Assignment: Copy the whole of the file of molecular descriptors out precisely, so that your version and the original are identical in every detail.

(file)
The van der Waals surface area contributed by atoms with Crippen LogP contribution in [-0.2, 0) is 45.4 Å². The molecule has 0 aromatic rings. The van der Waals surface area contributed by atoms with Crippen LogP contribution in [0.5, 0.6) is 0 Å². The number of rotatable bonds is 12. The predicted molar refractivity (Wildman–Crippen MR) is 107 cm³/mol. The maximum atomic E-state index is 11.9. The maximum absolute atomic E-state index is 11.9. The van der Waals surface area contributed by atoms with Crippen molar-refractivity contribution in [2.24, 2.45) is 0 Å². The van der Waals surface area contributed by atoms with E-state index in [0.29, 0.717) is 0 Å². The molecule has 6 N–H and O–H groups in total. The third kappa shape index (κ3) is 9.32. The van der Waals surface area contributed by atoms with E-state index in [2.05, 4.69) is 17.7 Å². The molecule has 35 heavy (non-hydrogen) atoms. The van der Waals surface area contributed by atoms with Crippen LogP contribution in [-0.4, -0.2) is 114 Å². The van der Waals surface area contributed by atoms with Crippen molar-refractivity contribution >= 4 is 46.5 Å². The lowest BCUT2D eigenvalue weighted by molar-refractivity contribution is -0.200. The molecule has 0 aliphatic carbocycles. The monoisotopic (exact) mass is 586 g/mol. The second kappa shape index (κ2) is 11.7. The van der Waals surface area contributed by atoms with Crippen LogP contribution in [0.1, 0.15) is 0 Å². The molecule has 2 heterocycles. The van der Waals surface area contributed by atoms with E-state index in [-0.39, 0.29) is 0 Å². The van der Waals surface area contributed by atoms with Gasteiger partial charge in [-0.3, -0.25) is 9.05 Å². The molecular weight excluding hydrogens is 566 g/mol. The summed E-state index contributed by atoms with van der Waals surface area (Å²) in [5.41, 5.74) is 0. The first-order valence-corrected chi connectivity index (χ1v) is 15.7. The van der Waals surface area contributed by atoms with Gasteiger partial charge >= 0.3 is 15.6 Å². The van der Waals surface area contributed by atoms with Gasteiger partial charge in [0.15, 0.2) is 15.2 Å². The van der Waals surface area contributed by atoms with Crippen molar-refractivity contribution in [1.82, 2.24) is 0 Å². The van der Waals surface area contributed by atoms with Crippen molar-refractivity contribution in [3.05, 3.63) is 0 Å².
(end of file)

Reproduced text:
The van der Waals surface area contributed by atoms with Crippen LogP contribution in [-0.2, 0) is 45.4 Å². The molecule has 0 aromatic rings. The van der Waals surface area contributed by atoms with Crippen LogP contribution in [0.5, 0.6) is 0 Å². The number of rotatable bonds is 12. The predicted molar refractivity (Wildman–Crippen MR) is 107 cm³/mol. The maximum atomic E-state index is 11.9. The maximum absolute atomic E-state index is 11.9. The van der Waals surface area contributed by atoms with Crippen molar-refractivity contribution in [2.24, 2.45) is 0 Å². The van der Waals surface area contributed by atoms with E-state index in [0.29, 0.717) is 0 Å². The molecule has 6 N–H and O–H groups in total. The third kappa shape index (κ3) is 9.32. The van der Waals surface area contributed by atoms with E-state index in [2.05, 4.69) is 17.7 Å². The molecule has 35 heavy (non-hydrogen) atoms. The van der Waals surface area contributed by atoms with Crippen LogP contribution in [-0.4, -0.2) is 114 Å². The van der Waals surface area contributed by atoms with Crippen molar-refractivity contribution >= 4 is 46.5 Å². The lowest BCUT2D eigenvalue weighted by molar-refractivity contribution is -0.200. The molecule has 0 aliphatic carbocycles. The monoisotopic (exact) mass is 586 g/mol. The second kappa shape index (κ2) is 11.7. The van der Waals surface area contributed by atoms with Crippen LogP contribution in [0.1, 0.15) is 0 Å². The molecule has 2 heterocycles. The van der Waals surface area contributed by atoms with E-state index in [-0.39, 0.29) is 0 Å². The van der Waals surface area contributed by atoms with Gasteiger partial charge in [-0.3, -0.25) is 9.05 Å². The molecular weight excluding hydrogens is 566 g/mol. The summed E-state index contributed by atoms with van der Waals surface area (Å²) in [5.41, 5.74) is 0. The first-order valence-corrected chi connectivity index (χ1v) is 15.7. The van der Waals surface area contributed by atoms with Gasteiger partial charge >= 0.3 is 15.6 Å². The van der Waals surface area contributed by atoms with Gasteiger partial charge in [0.15, 0.2) is 15.2 Å². The van der Waals surface area contributed by atoms with Crippen molar-refractivity contribution in [1.82, 2.24) is 0 Å². The van der Waals surface area contributed by atoms with Crippen molar-refractivity contribution in [3.05, 3.63) is 0 Å².